Here are the highlights:
Wolfe Research uses machine learning algorithms with RavenPack’s Natural Language Processing (NLP) engine to create an orthogonal trading signal. This signal is particularly valuable for longer term investing.
In summary, their model:
- is particularly effective in predicting future stock returns in Asia ex Japan, Europe, US, and emerging EMEA, with a Sharpe Ratio up to 2.4
- demonstrates decent predictive power in the US and developed markets ex US up to six months, with an IC of 1.6% and 2%, respectively
- is relatively uncorrelated to traditional stock selection factors
The following figure highlights the consistent and impressive performance of the NLP Machine Learning model across the US market (Russell 3000) over the last 15 years.
Interesting quote from the Wolfe Research
"Having previously explored Thomson Reuters News Analytics, Recorded Future, News Quantified and of course, our favorite, RavenPack data; news and web-based signals are not new to us. In this research, we continue our quest for alternative data by revisiting RavenPack Analytics – a leading data vendor on news sentiment and text analytics."
Comments from our Chief Data Scientist:
Peter Hafez, RavenPack
Great results for long term investing
In a recent report, Wolfe Research revisited the RavenPack dataset powered by their NLP engine with the goal of developing orthogonal signals for long-term investing. Taking advantage of RavenPack’s event detection algorithm, they focused on less common, but critical news events such as legal and regulatory issues, labor disputes, shareholder disclosures, and executive appointments.
As one of their key findings, they show how the market reaction to news and sentiment varies tremendously across different types of corporate events. For example, investors typically overreact to bad news related to layoffs and litigations, which leads to price reversal post news release. On the other hand, the overwhelmingly “boring” news on share buybacks and dividends are often overlooked, which produces a momentum effect.
Methodology: using NLP and Machine Learning
Using a combination of LASSO and xgBoost machine learning techniques, they take advantage of these complex and nonlinear relationships among news and corporate events to create a series of event based sentiment factors. In particular, they consider the following variables as part of their modelling efforts:
- News Event. They rely on RavenPack’s news event classification algorithm, by focusing on Groups (Level II) and Type (Level III).
- News Sentiment. They use three of the 8 pre-defined RavenPack sentiment measures – ESS, MCQ, and CSS – all computed over different rolling windows.
- News Volume. They compute several news volume factors, i.e., frequency of news stories, over various look-back windows. News volume factors are all adjusted for size.
- Volatility Impact. RavenPack offers a pre-defined NIP factor, i.e., predicted impact on stock volatility.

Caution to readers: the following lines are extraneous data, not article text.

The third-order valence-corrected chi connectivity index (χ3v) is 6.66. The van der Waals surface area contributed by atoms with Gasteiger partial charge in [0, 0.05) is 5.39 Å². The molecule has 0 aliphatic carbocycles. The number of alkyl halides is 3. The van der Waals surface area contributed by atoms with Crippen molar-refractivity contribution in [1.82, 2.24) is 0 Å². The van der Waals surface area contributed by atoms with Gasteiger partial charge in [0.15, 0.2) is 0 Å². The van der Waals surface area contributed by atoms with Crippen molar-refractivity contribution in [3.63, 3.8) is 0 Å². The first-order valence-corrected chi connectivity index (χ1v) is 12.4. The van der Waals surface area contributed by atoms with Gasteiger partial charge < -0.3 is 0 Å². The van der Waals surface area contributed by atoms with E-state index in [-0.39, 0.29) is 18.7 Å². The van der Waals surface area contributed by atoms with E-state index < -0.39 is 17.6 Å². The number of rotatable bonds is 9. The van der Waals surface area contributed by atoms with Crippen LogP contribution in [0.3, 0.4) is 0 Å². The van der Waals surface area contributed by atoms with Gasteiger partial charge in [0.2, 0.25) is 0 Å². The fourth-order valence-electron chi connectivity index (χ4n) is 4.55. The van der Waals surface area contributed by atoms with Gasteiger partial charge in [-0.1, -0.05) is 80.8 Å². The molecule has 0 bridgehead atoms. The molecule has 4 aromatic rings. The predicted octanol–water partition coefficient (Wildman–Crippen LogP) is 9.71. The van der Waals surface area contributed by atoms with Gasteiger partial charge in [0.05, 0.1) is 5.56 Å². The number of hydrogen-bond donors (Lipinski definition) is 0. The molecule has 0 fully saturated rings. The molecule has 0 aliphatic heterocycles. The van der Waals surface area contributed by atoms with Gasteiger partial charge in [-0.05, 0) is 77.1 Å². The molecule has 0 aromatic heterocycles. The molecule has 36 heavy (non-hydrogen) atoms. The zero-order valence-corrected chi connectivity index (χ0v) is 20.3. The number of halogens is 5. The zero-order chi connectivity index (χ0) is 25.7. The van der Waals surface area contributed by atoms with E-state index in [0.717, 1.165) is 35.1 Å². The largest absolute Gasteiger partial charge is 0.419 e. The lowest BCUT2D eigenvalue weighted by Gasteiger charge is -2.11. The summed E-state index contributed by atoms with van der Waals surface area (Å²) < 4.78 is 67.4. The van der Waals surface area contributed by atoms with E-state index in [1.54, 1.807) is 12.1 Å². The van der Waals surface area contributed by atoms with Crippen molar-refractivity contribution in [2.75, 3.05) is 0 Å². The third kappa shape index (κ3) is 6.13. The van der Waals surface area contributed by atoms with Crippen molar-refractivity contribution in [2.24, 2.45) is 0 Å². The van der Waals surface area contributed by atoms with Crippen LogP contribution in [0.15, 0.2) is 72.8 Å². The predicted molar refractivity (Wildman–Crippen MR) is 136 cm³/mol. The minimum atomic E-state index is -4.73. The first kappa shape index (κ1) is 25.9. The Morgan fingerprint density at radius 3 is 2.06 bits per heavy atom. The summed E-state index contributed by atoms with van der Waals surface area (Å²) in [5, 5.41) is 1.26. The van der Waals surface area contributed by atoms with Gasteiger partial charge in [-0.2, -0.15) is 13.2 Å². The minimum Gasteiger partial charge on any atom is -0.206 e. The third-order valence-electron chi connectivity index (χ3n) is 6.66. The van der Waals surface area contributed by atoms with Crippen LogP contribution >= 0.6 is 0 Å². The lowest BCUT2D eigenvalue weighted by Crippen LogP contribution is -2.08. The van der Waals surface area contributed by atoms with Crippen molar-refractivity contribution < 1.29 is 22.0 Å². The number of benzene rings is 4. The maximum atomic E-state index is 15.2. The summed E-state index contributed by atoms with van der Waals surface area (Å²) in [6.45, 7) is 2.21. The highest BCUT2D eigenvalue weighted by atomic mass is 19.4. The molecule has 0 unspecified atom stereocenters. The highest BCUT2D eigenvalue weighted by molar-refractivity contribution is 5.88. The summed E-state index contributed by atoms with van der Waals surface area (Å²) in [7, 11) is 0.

- Market Behavioral Bias. They compute a series of event-day return (and abnormal trading volume) factors to measure how the market reacts to each event. Event-day returns (and abnormal trading volumes) are typically calculated on a five-day window, i.e., two days before and two days after each event. In addition, since many news events are sporadic, arriving at low frequency, they further aggregate their signals over a few rolling windows (one-, three-, and six-month).
Figure 21, from the report, shows the performance (as measured by rank IC) and coverage of the resulting event-based sentiment factor for each event type in the US. As can be observed, both coverage and performance vary greatly across event types. For example, layoffs and same-store sales have low coverage, but strong performance. On the other hand, insider-trades and ownership have broader coverage, but poor cross-sectional predictive power. Earnings- and revenue-related events have both strong coverage and performance. The underrepresented, low frequency events such as regulatory, legal and labor-issues, which RavenPack data provides, can be quite relevant to asset returns and are generally not well captured by traditional stock selection factors.
Using the elastic net regression, they combine the event-based sentiment factors into a composite signal, which they refer to as the NICE model (News with Insightful Categorical Events). The model is shown to outperform conventional quantitative factors on a risk-adjusted basis, with long investment horizons and modest turnover (monthly autocorrelation of close to 70%, in line with price momentum factors). The NICE model provides good global coverage, covering 90% of the Russell 3000 universe in the US, 1,500 stocks in other developed markets, and over 1,500 firms in emerging markets.
The NICE model performance (based on a long/short quintile portfolio) has been consistent over the past decade with particularly strong performance in Asia ex Japan, Europe, US, and emerging EMEA, while it struggles in Canada and Japan. While the excess returns are high in China and ANZ, the NICE model volatilities are also large in these two regions. Although RavenPack data focuses exclusively on English language news, the NICE model has delivered exceptional performance in AxJ, with a Sharpe ratio of more than 2.0x, while Europe and US have delivered Sharpe ratios of around 1.1x and 1.2x, respectively (see Figure 26).
Unlike conventional news sentiment factors (which show little predictive power beyond a month), the NICE model demonstrates decent predictive power up to six months in the US and even longer outside of the US (see Figure 27), with only modest correlation with traditional factors. In fact, combining the NICE model with Wolfe’s benchmark multifactor model, they are able to improve annualized alpha by 1.5%.
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